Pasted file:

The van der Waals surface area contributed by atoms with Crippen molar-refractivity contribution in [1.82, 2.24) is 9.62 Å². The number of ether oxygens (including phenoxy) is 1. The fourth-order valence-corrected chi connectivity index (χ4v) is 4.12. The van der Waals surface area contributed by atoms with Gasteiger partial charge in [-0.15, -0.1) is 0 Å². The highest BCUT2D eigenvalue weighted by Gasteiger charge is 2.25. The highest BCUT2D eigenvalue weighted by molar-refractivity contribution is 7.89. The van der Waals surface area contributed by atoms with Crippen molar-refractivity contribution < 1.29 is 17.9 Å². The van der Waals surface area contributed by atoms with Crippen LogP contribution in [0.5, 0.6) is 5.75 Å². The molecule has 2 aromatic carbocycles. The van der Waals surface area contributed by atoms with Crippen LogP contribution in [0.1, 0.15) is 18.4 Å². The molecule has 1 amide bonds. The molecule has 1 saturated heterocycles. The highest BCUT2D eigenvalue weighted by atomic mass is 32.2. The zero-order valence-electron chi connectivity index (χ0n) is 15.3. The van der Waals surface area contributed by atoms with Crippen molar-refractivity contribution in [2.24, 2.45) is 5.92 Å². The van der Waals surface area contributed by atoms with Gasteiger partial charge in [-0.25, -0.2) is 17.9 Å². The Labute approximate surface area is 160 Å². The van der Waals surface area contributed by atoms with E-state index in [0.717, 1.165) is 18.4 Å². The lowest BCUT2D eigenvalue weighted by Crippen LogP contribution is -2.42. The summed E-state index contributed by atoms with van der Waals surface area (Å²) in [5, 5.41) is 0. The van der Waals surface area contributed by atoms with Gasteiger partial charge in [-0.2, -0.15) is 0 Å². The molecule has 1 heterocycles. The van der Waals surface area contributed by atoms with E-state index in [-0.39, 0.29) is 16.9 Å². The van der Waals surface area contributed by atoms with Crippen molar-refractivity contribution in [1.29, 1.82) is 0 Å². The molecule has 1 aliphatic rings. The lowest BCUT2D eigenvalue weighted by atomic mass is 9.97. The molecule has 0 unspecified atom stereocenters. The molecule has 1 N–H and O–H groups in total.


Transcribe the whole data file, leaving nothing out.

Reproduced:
The van der Waals surface area contributed by atoms with Crippen molar-refractivity contribution in [1.82, 2.24) is 9.62 Å². The number of ether oxygens (including phenoxy) is 1. The fourth-order valence-corrected chi connectivity index (χ4v) is 4.12. The van der Waals surface area contributed by atoms with Gasteiger partial charge in [-0.15, -0.1) is 0 Å². The highest BCUT2D eigenvalue weighted by Gasteiger charge is 2.25. The highest BCUT2D eigenvalue weighted by molar-refractivity contribution is 7.89. The van der Waals surface area contributed by atoms with Crippen molar-refractivity contribution < 1.29 is 17.9 Å². The van der Waals surface area contributed by atoms with Crippen LogP contribution in [0.5, 0.6) is 5.75 Å². The molecule has 2 aromatic carbocycles. The van der Waals surface area contributed by atoms with Crippen LogP contribution in [0.1, 0.15) is 18.4 Å². The molecule has 1 amide bonds. The molecule has 1 saturated heterocycles. The highest BCUT2D eigenvalue weighted by atomic mass is 32.2. The zero-order valence-electron chi connectivity index (χ0n) is 15.3. The van der Waals surface area contributed by atoms with Crippen molar-refractivity contribution in [2.24, 2.45) is 5.92 Å². The van der Waals surface area contributed by atoms with Gasteiger partial charge in [-0.25, -0.2) is 17.9 Å². The Labute approximate surface area is 160 Å². The van der Waals surface area contributed by atoms with E-state index in [0.717, 1.165) is 18.4 Å². The lowest BCUT2D eigenvalue weighted by Crippen LogP contribution is -2.42. The summed E-state index contributed by atoms with van der Waals surface area (Å²) in [5, 5.41) is 0. The van der Waals surface area contributed by atoms with Gasteiger partial charge in [-0.2, -0.15) is 0 Å². The molecule has 1 heterocycles. The van der Waals surface area contributed by atoms with E-state index in [-0.39, 0.29) is 16.9 Å². The van der Waals surface area contributed by atoms with Crippen molar-refractivity contribution in [1.29, 1.82) is 0 Å². The molecule has 1 aliphatic rings. The lowest BCUT2D eigenvalue weighted by atomic mass is 9.97. The molecule has 0 unspecified atom stereocenters. The molecule has 1 N–H and O–H groups in total.